Before the accident, he’d had a light heart and an optimistic future—nothing but possibilities. He’d wanted to get to know strangers. To help people. But now, since his near-death experience, he wondered.
Had he failed to value what he had?
Had benevolent fate turned on him?
He’d been given a glimpse into the abyss, all right, and he’d shrunk from it like the coward he knew himself to be.
So now he killed time.
He killed it and killed it and killed it, waiting with dread for whatever came next. When the hour was decent—and still reeking just a bit of Jack and unwashed sick person—he dialed the other number in Bluewater Bay he still knew by heart.
That old-lady voice, Boston proper, crisp, concise, fell on him like a woolen blanket.
“It’s 6 a.m. Which one of you miscreants thinks the ass crack of dawn is a good time to call? A woman my age could die from the shock of an early-morning phone call.”
“Don’t call me until you’re an actuary.”
Before she could hang up, he said, “Wait, Fearless Leader.”
“Healey?” She let out a gasp followed by a half sob.
“Yeah, it’s me.”
Of course she’d heard all about his brush with notoriety and disaster and morbid celebrity. Stanford Students in Frightening Freeway Fracas. He held the phone away from his ear while she wept. Waited until the snappy yanking of tissues from a box could be heard in the background along with a cat.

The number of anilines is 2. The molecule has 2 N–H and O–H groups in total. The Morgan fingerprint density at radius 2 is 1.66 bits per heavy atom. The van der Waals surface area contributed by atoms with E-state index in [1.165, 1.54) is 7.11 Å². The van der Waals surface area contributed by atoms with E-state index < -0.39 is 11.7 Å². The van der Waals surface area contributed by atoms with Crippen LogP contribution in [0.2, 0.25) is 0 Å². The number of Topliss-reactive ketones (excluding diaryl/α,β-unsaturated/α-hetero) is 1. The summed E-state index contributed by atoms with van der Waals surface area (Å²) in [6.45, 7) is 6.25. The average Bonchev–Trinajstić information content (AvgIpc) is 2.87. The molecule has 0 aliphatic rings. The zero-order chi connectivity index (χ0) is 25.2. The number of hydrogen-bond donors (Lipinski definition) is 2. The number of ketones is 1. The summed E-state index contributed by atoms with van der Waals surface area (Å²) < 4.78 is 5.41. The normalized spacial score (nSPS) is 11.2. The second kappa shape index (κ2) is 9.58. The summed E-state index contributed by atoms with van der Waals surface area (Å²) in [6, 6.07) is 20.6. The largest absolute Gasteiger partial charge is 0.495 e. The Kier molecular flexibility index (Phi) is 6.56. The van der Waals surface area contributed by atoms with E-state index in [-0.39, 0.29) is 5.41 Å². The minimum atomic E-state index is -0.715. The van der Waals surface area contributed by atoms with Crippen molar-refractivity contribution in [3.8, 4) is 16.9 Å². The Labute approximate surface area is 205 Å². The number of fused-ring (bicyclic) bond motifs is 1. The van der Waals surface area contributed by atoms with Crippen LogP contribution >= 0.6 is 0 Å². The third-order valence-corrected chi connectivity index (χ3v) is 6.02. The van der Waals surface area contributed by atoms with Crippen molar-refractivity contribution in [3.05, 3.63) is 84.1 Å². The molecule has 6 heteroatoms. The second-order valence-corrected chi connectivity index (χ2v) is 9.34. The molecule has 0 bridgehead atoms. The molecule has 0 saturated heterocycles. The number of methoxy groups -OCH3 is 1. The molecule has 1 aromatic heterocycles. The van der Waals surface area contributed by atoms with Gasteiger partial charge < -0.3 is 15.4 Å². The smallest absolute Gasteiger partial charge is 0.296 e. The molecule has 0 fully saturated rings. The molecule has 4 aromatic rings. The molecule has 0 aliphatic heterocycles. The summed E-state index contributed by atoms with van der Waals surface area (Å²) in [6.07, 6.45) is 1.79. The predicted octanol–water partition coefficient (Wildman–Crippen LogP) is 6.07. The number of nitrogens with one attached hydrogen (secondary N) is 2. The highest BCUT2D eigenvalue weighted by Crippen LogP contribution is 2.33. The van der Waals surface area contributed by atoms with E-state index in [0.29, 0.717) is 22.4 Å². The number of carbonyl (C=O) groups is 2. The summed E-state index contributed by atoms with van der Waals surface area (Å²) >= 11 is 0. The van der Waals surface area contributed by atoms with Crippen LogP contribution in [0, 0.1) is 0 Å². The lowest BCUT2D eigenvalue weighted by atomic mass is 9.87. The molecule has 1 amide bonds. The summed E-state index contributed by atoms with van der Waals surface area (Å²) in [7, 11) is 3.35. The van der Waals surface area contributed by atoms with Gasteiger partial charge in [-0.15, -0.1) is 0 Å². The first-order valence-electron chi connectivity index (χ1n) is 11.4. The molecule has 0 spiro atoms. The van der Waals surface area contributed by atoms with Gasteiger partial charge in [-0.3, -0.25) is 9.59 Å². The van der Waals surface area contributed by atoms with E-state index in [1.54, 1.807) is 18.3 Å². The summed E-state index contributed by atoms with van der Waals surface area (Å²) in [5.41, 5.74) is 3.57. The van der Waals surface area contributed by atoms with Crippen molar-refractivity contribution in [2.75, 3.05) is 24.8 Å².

“I’m sorry.” She blew her nose fiercely. “Oh my God. You must think I’m such a ghoul. But I heard your voice and I don’t know. I saw footage of the accident on television.”
“I’m not sure I really believed that until right now.”
He glanced around his box-strewn squat. “I’m in Bluewater Bay.”
“You are? Where?” For once someone seemed as surprised as he was by the fact.
“I’m renting Nash’s garage apartment from the new owner.” The tape on the nearest box was yellow. The handwriting faded. Spring 1980.
“Aren’t you injured? Is anyone staying with you?”
“That’s why I’m calling, I guess. There are things I didn’t figure on, and I need help.”
“You remember my house?”
“Of course.” After years of Academic Decathlon and Science Olympiad and Robotics, he knew where to find Ms. Underhill. “I know your house, the lake house, and all your favorite sweet shops. I can find you.”
“You come over right now.”
He’d figured she’d say that. Well, he’d hoped. In all the years he’d known her, he’d never doubted her love of her students.
“Thanks, Ms. U.”
“You have earned the right to call me Clara, Dr. Holly. You’re my peer. Academically, you’re—”
“Don’t call me Dr. Holly.”
He hadn’t had the title long enough to answer to it. “Dr. Holly . . . Are you Healey Holly? Can you hear me? Do you remember what happened? Do you know where you are?”
He closed his eyes. “Still too weird.”
“All right.” Her calm acceptance of his anger shamed him.
Now he was snapping at old women. Great. “I’m sorry.”